Changing Trends in Recipient Vessel Selection for Microvascular Autologous Breast Reconstruction: An Analysis of 1483 Consecutive Cases


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Abstract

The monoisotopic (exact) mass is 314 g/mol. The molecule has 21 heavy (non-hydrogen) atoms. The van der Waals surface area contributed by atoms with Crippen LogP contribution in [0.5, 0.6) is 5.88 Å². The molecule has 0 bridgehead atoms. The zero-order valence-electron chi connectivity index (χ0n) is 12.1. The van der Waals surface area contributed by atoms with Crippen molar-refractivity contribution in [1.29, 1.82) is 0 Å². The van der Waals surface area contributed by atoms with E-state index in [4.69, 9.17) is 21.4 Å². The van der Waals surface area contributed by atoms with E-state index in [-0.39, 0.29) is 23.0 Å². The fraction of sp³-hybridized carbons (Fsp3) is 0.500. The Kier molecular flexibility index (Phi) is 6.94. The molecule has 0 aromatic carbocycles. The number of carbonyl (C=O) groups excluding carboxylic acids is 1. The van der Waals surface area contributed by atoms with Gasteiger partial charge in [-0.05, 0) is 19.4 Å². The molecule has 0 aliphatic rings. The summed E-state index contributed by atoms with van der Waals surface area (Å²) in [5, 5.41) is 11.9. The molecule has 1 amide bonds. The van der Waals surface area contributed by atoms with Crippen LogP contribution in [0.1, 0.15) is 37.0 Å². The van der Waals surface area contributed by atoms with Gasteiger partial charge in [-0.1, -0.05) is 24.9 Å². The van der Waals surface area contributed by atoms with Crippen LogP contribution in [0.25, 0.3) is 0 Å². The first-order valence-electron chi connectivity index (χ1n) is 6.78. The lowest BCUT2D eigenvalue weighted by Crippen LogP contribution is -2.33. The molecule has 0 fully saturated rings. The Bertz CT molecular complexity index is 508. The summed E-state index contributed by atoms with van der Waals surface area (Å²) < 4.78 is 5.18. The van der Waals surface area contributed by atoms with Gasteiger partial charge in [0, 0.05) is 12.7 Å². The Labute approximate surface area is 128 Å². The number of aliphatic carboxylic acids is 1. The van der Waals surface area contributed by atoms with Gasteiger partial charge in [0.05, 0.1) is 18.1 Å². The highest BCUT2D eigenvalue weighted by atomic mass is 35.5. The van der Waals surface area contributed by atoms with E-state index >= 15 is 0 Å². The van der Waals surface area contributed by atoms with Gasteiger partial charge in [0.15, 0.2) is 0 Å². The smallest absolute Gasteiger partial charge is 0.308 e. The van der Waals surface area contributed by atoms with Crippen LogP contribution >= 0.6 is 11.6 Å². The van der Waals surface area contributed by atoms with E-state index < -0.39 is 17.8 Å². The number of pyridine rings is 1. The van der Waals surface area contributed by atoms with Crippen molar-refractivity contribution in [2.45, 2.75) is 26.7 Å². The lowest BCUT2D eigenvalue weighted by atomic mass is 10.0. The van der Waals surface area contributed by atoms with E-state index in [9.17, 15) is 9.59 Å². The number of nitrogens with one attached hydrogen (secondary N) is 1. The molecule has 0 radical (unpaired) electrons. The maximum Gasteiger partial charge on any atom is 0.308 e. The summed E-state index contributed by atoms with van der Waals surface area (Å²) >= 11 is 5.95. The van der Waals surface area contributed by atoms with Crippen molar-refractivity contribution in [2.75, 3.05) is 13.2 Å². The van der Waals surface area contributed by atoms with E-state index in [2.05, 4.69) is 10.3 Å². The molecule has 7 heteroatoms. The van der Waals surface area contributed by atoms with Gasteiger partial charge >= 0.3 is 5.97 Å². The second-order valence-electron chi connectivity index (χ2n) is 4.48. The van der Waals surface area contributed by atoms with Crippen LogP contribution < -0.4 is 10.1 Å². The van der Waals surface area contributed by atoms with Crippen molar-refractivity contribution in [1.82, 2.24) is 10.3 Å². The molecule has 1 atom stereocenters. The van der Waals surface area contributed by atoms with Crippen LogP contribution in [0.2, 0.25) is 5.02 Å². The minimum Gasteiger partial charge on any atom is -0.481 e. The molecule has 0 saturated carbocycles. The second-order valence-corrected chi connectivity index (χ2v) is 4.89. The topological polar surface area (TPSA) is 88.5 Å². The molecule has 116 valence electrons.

Background:Over the years, the authors' preferred recipient vessels for microvascular autologous breast reconstruction have changed from the thoracodorsal to the internal mammary vessels.Methods:From 1994 to 2004, 1483 microvascular autologous breast reconstructions were performed in 1168 patients at the authors' institution. Potential factors involved in the selection of the recipient vessels were evaluated and compared between the thoracodorsal and internal mammary groups. Rates of recipient vessel unusability and flap-related complications were also analyzed and compared between the two groups.Results:The mean patient age was 48 years, and the mean follow-up time was 1.5 years. The vessel conversion rate was 2.8 percent for the thoracodorsal group and 1.9 percent for the internal mammary group. Preoperative radiotherapy and previous axillary node dissection were significantly associated with thoracodorsal vessel conversion (odds ratios, 4.7 and 2.6, respectively). The overall flap-related complication rate (12.6 percent versus 8.6 percent) and specific flap-related complications, including flap loss (2.6 percent versus 3.8 percent), vessel thrombosis (3.7 percent versus 5.0 percent), fat necrosis (4.5 percent versus 2.6 percent), infection (0.7 percent versus 0.7 percent), and hematoma (1.6 percent versus 1.9 percent), were comparable between the two groups, but the flap seroma rate was significantly higher in the thoracodorsal group (4.0 percent versus 0.7 percent; odds ratio, 4.2).Conclusion:In the authors' experience, use of internal mammary vessels is safe, with low rates of vessel conversion and flap-related complications.

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